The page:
The French government has decided to “totally rewrite” part of a new controversial security law that has sparked nationwide protests, amid a raging debate over police violence and accountability.
The announcement came from parliamentary groups representing President Emmanuel Macron”s LREM (La République en Marche) movement.
The measure known as “Article 24”, part of a “global security” law, would make it an offence to film and identify police officers online if there is intent to harm — sparking fears that it might enable police to act with impunity.
The government will propose “a complete new rewrite” of the contested article, said the LREM’s parliamentary leader Christophe Castaner at a news conference on Monday.
“We know that doubts still persist” and “we must put out these doubts” because “when such a misunderstanding does not cease to intensify on such a fundamental subject, we have the duty to call ourselves into question collectively,” said Castaner, a former interior minister.
Tens of thousands of people took to the streets across France at the weekend to protest against the new security law, which passed its first stage in the French parliament last week. Amid clashes in Paris and elsewhere, 98 members of the security forces were injured and there were 81 arrests, the interior ministry said.
The controversial article, which has come under scrutiny from the EU and the UN, has come into sharp focus over the past week after events in Paris put the spotlight on police violence.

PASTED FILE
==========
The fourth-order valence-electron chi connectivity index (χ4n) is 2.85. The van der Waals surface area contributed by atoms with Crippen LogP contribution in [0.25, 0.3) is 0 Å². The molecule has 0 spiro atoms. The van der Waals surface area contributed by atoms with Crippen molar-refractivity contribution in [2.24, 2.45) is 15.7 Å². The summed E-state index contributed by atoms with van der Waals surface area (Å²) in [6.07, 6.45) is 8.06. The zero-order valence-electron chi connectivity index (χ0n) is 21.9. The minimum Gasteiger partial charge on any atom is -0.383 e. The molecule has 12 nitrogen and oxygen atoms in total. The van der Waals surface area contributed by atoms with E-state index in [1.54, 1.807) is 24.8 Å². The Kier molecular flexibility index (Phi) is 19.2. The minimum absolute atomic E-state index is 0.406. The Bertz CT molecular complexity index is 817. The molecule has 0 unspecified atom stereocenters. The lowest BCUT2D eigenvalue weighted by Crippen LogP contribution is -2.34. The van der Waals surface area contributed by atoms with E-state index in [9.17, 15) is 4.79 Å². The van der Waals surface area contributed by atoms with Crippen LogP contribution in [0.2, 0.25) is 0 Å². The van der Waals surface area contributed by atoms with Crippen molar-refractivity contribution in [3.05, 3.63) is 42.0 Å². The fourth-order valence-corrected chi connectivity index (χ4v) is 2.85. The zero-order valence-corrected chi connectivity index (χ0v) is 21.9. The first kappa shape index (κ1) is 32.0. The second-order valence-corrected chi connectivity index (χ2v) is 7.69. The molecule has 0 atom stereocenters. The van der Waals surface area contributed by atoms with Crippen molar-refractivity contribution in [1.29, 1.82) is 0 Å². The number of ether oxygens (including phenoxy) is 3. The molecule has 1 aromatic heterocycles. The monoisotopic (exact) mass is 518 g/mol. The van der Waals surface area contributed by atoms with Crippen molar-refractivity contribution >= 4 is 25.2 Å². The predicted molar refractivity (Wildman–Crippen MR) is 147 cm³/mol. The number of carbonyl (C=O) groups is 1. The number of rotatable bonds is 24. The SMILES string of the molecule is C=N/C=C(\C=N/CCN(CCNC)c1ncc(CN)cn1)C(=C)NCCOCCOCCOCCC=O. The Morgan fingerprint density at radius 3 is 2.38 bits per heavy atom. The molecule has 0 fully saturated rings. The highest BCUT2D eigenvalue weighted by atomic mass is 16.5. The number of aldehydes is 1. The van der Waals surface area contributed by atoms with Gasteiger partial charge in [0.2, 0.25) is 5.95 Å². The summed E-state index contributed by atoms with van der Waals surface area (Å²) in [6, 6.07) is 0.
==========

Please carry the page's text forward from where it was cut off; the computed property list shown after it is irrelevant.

Officers were caught on camera beating up a black music producer, the footage of which was uploaded to the internet and viewed millions of times, provoking a national scandal. Four officers have since been charged, with two held in custody.
Earlier last week the police were also criticised for their heavy-handed clearing of a migrant camp in central Paris, amid chaotic and sometimes violent scenes.
In July three officers were charged with manslaughter over the death of a delivery driver, Cédric Chouviat, whose violent arrest near Paris was filmed by onlookers who shared the images on social media.
Many on the left had called for Article 24 to be withdrawn, which has prompted huge protests and intensified political tensions. Human rights groups and media organisations also said the law would allow police violence to go unaccounted for.
Castaner told the news conference at the French National Assembly that Article 24 had two objectives. The first, he said, was to protect members of the security forces from incitement to violence.
The second was to preserve the freedom of the press and to inform, be it by journalists or members of the public. “This freedom is in our blood,” Castaner added, insisting there was no intention to ban images from being published, broadcast or posted on social media.
The announcement follows several meetings on Monday involving French Interior Minister Gérald Darmanin. After meeting parliamentarians by videolink he was due at the Elysée Palace to see President Macron, Prime Minister Jean Castex and Justice Minister Eric Dupond-Moretti.
The interior minister is appearing before a parliamentary commission from 18.15 CET.
Darmanin condemned the attack on Michel Zecler, calling for those who assaulted the music producer to be sacked.
President Macron took to Twitter to say: “The images that we have all seen of Michel Zecler’s assault are unacceptable. They shame us.”